As the Girl Scouts of the USA prepare to celebrate their 100th anniversary, we will be featuring stories from NARA staff who were former Girl Scouts. This post is from Director of Preservation Programs Doris Hamburg.
Happy 100th birthday, Girl Scouts!
Juliette Gordon Low began the first Girl Scout troop in 1912 in Savannah with just a small group of girls. Today there are more than 3.2 million scouts around the world. In fact, about half of adult American women are Girl Scout alumnae. Girl Scout activities (including selling those delicious Thin Mints!) develop skills, confidence, and character, and help to make the world a better place.
I was a scout as a girl and more recently served as a leader for my daughter’s troop. Once a Girl Scout, always a Girl Scout! As a Brownie at age 8, little did I expect that Girl Scouting would have such an influence on my future.
When I was in 10th grade, my troop was asked to help at Lyndhurst, the newly opened National Trust for Historic Preservation museum. It was a splendid 19th-century Gothic Revival mansion overlooking the Hudson River in New York. At first, I sold postcards and souvenirs. As I learned more, I began giving tours.
At Christmastime, it was wonderful fun to help festoon the beautiful house with holiday decorations. I imagined the house when it was occupied by the original families, half expecting ladies and gentlemen in crinolines and starched shirts to come into the room to admire the ornaments. During high school, the volunteering evolved into a weekend activity, and then a part-time summer job as a museum guide.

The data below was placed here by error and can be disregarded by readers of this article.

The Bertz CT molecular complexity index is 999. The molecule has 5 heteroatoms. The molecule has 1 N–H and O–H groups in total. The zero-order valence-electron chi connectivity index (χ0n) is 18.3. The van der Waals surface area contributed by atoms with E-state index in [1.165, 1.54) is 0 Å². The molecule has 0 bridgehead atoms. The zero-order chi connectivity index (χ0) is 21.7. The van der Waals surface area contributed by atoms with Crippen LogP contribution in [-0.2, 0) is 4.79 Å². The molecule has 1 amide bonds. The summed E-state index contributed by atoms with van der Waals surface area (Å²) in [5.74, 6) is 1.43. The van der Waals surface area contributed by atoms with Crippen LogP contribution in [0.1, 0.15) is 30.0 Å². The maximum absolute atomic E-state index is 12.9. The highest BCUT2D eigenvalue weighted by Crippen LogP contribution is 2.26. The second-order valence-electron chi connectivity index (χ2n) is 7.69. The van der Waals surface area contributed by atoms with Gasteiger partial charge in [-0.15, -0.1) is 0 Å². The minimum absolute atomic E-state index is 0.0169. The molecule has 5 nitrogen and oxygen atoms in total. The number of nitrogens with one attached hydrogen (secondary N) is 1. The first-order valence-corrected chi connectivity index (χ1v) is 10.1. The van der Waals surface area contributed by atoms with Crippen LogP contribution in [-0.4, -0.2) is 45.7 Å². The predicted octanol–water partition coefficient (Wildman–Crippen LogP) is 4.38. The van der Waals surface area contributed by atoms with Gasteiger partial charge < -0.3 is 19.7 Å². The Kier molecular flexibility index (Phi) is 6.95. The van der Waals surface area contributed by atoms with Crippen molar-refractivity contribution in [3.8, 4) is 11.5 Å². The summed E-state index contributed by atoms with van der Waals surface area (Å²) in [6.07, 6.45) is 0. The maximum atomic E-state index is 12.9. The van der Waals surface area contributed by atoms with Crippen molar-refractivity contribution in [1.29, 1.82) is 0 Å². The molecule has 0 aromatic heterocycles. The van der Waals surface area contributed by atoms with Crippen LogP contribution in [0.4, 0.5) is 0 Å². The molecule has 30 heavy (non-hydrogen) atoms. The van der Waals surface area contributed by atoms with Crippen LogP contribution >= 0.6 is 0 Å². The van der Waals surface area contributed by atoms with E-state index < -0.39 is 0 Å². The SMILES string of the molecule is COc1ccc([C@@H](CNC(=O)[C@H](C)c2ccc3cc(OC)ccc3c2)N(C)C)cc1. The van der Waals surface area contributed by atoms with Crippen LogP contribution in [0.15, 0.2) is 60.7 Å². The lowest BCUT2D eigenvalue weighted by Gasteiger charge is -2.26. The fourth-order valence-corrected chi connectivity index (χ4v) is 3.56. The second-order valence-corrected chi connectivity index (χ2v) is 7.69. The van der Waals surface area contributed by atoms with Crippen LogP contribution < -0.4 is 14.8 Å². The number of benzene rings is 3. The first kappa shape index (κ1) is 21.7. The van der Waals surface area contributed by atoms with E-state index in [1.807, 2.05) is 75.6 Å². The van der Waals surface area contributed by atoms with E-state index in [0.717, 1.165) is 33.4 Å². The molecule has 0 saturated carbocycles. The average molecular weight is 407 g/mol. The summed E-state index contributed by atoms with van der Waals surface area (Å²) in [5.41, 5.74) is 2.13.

Fast forward to the end of college. I was trying to figure out what I, a mediaeval studies major, wanted to be “when I grew up.” I remembered my rich experience at Lyndhurst working with the collection and decided to explore a career in museums. After college, I had the good fortune to get a job at the Morgan Library in New York City. I learned about bookbinding and the field of conservation of art and historic artifacts, and eventually I went to graduate school in conservation. And so, my career in preservation began with a Girl Scout badge!
Girl Scout Centennial celebrations are going on across the country all year. You can find out more about about Girl Scouting and the centennial events at www.girlscouts.org. This coming Saturday, June 10, more than 200,000 Girl Scouts from around the world will be gathering at the Washington Monument in Washington, DC, for a big “Girl Scouts Rock the Mall: 100th Anniversary Sing-Along.”
The National Archives is offering a special early entry for Girl Scouts (wearing uniforms or official Girl Scout items) and their families on June 8, 9, and 10 from 8:30 a.m. – 9:30 a.m. Attendees should use the Special Events entrance on Constitution Avenue at 7th Street, NW. Girl Scouts will also receive a 10% discount at the Archives Shop. You can also watch a film or earn badges or play Agents of Change!
2 thoughts on “100 Years of Girl Scouts: Preservation Programs Director shares her Girl Scout story”
Thanks for sharing your story and the importance of Girl Scouting to your future career! When I was a Girl Scout, several from our troop and several Boy Scouts were trained as tour guides at our local Historical Society. I have fond memories of leading tours and working with the historical artifacts. This definitely kindled an interest in History and I went on to major in history in college. I am now in my 27th year as a Girl Scout and have literally been able to see the world because of Girl Scouting!